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Johannesburg - Corrupt municipal officials found guilty of financial misconduct will no longer be re-employed in any municipality for more than 10 years as of July 1.

This comes after new tightened regulations meant to crack down on corruption and financial misconduct against municipal officials, including city managers and executives of municipal entities, were gazetted into law on Friday.

But any disciplinary process instituted before July 1 and not yet completed will be finalised in terms of the applicable regulations when the process began or may, by agreement in writing between an affected official and municipal council, be finalised in terms of the new ones.

According to the new regulations published by the Treasury, municipalities can no longer ignore fraud allegations brought against officials including councillors.

The new rules on financial misconduct procedures and criminal proceedings have also handed powers to councils to institute investigations on allegations of financial misconduct and decide the fate of those found guilty by a disciplinary board.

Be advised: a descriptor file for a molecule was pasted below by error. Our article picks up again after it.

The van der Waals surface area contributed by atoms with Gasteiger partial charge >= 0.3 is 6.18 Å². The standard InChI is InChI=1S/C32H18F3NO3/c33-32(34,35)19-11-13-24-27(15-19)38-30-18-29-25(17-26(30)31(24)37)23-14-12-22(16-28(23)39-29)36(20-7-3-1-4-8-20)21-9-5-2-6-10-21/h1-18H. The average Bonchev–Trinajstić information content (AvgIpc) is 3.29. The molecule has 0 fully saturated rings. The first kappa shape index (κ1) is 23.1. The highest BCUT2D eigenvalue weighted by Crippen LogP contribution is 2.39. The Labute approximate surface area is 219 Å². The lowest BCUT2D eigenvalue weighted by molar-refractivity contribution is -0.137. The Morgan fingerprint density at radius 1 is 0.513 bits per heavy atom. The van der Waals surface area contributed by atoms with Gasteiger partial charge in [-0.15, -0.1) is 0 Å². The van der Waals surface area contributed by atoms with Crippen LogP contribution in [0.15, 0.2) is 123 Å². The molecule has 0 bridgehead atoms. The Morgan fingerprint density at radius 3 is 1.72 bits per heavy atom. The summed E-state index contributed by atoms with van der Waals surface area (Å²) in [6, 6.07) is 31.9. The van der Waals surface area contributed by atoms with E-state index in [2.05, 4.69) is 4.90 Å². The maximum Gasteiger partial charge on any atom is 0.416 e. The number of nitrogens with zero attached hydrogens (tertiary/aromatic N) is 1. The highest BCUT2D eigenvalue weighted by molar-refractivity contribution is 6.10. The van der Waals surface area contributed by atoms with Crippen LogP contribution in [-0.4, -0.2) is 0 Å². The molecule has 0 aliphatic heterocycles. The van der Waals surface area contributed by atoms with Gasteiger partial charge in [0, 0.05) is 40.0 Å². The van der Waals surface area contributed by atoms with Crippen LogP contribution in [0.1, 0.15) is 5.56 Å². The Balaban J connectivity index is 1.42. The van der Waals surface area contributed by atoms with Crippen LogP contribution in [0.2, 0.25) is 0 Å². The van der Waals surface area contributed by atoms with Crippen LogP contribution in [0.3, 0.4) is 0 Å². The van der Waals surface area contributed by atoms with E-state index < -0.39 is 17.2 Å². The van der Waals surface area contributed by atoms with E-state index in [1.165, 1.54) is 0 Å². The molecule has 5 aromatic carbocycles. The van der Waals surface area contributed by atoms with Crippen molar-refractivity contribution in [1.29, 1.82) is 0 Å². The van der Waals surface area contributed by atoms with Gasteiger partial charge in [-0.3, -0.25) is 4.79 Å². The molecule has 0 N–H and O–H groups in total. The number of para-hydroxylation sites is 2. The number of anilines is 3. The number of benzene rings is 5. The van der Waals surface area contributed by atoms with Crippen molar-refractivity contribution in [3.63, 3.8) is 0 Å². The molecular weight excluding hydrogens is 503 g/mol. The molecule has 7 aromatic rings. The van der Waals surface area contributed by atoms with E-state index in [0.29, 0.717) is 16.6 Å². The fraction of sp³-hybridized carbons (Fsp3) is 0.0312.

Last year, the Co-operative Governance Department tabled the regulations in Parliament proposing a ban on municipal senior managers found guilty of misconduct.

It followed the damning auditor-general’s audit of the 278 municipalities that found a clean bill of financial health in only nine of them – and none of them metros, such as Cape Town, eThekwini, Joburg and Tshwane.

The auditor-general’s report highlighted procurement violations – 94 percent of the R9.82 billion in irregular expenditure related to the flouting of procedures, such as those requiring three quotes for the inviting of competitive bidders to submit tenders.

Also highlighted was the lack of consequences for wrongdoing – including senior managers and councillors doing business with their municipalities, or failing to disclose their financial interests.

Similar regulations, also proposed last year, recommended senior managers found guilty of misconduct be dismissed without notice, if the council had complied with the Labour Relations Act.

According to the Government Gazette, municipalities must keep records of allegations of financial misconduct, name and position of the person against whom allegations were made and steps to recover unauthorised, irregular or fruitless expenditure.

The SA Municipal Workers Union has welcomed the new regulations.

Saturday Star